Like so many refugees, Nicole Dilubenzi has lived much of her life on the run, fleeing violence and unrest from Congo to Lesotho to Namibia before finally making her home in Echuca, the community that has embraced her and is now backing her dream of launching a fashion label. She sat down with CHARMAYNE ALLISON to share her remarkable story of heartbreak and hope.
NICOLE Dilubenzi has a dazzling, infectious smile that makes you want to be as happy as she is.
But her happiness has been, at best, a brittle mask; for Nicole it blurs the reality of life on the run; of fearing for your life, of being driven from the country of your birth and then from the country of your refuge.
Of finding your home torn apart, your pet dog butchered, and your husband vanished, presumed murdered.
For Nicole and her three children, Echuca-Moama is hopefully the last stop.
The family’s nightmare began with a phone call.
In 2006 Nicole – by then a university graduate in fashion – married Chicco, a local doctor.
Struggling to find decent jobs in Congo, the newlyweds moved to Lesotho, a small kingdom inside South Africa, before finally settling in Namibia.
Chicco started working rurally while Nicole stayed in a neighbouring town so the children could go to school.
The new job seemed like a dream come true, providing enough money for the couple to help support their families back home; where the average annual salary is below $400.
But in May last year, their dream turned into a nightmare.
“Chicco’s friend called and said, ‘your husband didn’t turn up to work’,” Nicole said.
Her heart in her throat, she raced to the house where Chicco lived – and arrived at a crime scene.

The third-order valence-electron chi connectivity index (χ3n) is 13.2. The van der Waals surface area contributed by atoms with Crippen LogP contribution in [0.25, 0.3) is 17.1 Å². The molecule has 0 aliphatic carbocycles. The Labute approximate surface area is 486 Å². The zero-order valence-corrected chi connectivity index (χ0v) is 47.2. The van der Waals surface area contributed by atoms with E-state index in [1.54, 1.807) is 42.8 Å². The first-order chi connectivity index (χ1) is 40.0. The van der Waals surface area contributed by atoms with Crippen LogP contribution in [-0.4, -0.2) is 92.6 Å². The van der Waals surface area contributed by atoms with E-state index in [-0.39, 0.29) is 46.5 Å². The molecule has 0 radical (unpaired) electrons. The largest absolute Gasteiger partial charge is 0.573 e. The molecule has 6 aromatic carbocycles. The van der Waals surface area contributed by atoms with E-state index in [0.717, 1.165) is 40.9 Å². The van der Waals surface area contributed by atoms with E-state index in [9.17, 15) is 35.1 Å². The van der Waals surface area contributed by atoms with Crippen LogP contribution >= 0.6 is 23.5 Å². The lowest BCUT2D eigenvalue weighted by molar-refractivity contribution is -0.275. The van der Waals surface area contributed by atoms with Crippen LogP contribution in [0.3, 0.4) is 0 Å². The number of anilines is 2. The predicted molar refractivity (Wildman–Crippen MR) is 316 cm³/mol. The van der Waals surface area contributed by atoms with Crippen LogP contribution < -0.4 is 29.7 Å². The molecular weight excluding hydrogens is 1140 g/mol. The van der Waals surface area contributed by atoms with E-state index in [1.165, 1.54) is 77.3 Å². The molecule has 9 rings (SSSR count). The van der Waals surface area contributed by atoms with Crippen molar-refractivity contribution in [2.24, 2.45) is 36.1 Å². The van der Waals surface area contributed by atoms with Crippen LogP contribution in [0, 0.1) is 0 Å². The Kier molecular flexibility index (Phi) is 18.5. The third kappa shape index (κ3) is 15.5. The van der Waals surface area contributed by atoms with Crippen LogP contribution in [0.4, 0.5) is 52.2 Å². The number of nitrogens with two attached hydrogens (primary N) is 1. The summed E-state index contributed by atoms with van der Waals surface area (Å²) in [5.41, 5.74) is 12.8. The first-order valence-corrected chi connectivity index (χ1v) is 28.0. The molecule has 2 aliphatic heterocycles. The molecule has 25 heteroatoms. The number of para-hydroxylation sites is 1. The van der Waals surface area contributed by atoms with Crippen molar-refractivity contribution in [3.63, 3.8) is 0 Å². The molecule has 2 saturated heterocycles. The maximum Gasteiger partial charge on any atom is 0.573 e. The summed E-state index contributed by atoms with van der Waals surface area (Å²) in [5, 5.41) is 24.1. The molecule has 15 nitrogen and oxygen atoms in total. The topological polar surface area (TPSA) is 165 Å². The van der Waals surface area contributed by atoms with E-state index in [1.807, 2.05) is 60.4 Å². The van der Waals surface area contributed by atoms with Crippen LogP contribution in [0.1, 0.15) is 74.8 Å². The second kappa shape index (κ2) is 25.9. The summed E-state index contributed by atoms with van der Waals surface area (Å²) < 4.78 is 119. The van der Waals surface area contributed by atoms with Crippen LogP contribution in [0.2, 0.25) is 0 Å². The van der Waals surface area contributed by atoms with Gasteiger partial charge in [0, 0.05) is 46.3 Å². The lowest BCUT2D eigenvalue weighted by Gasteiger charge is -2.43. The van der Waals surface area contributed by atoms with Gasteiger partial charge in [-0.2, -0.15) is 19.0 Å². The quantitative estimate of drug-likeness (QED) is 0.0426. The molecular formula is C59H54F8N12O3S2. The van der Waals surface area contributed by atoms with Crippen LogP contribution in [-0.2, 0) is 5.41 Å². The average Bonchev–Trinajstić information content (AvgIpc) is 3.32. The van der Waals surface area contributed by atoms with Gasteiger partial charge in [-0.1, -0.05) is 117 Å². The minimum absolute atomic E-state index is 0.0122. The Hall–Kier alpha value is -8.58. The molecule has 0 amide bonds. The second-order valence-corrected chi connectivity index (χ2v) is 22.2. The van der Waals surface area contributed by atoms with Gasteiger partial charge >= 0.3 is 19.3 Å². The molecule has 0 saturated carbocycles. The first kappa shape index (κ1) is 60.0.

“I found everything upside down, a mess, and our dog had been killed,” she said.
“When I saw the dog, I thought, ‘maybe they killed Chicco also’.”
Suddenly Nicole found herself trapped and terrified; fearing for her safety and that of her children, unsure whether they still had a father; whether she still had a husband.
Having suffered trauma in Congo – her physical and mental scars still too raw to share – and now wondering what evil stalked them in Namibia, there was nowhere left to turn in Africa.
“Before Chicco went missing, he and I had booked a holiday for the family to Australia,” Nicole said.
“We had the money and Chicco and the kids had their visas. I was just waiting for mine – and three days after Chicco went missing, it arrived.
“I couldn’t go back to Congo. I called my dad and he just said, ‘since you've got your visa, go and seek protection in Australia’.”
Days later Nicole and her children arrived in Melbourne and stepped straight into a maze of visas, interviews and endless queues.
In the middle of the chaos Nicole was put in touch with the Brigidine Sisters, a congregation of nuns offering aid to refugees and asylum seekers.
“While they were swamped in Melbourne, they said they could find us a place to settle in the country,” Nicole said.
Three days later they arrived in Echuca-Moama, met by the warm smile and open arms of local Brigidine nun Sister Cecilia.
Who, along with a band of community helpers including Echuca Moama Rural Australians for Refugees (RAR), ensured the family was quickly re-settled.
Nicole’s two older children Andrew, 9, and Celeste, 8, started at St Mary’s Primary School, while Nicole set up their new home and continued to raise her youngest son Bryan (now 2).
But life was still anything but normal for Nicole and the children – none of their new classmates would go home each day and ask if their father was still alive.
“The children definitely grasped what was going on with their dad,” she said.
“They kept asking, ‘is he dead’? But even though I thought he was, I just couldn’t say it to them. I had to be very strong for my kids.”
If there were any doubts Australia would be their safe haven, the best news of her life might just be enough of an omen to convince her she was finally ‘home’.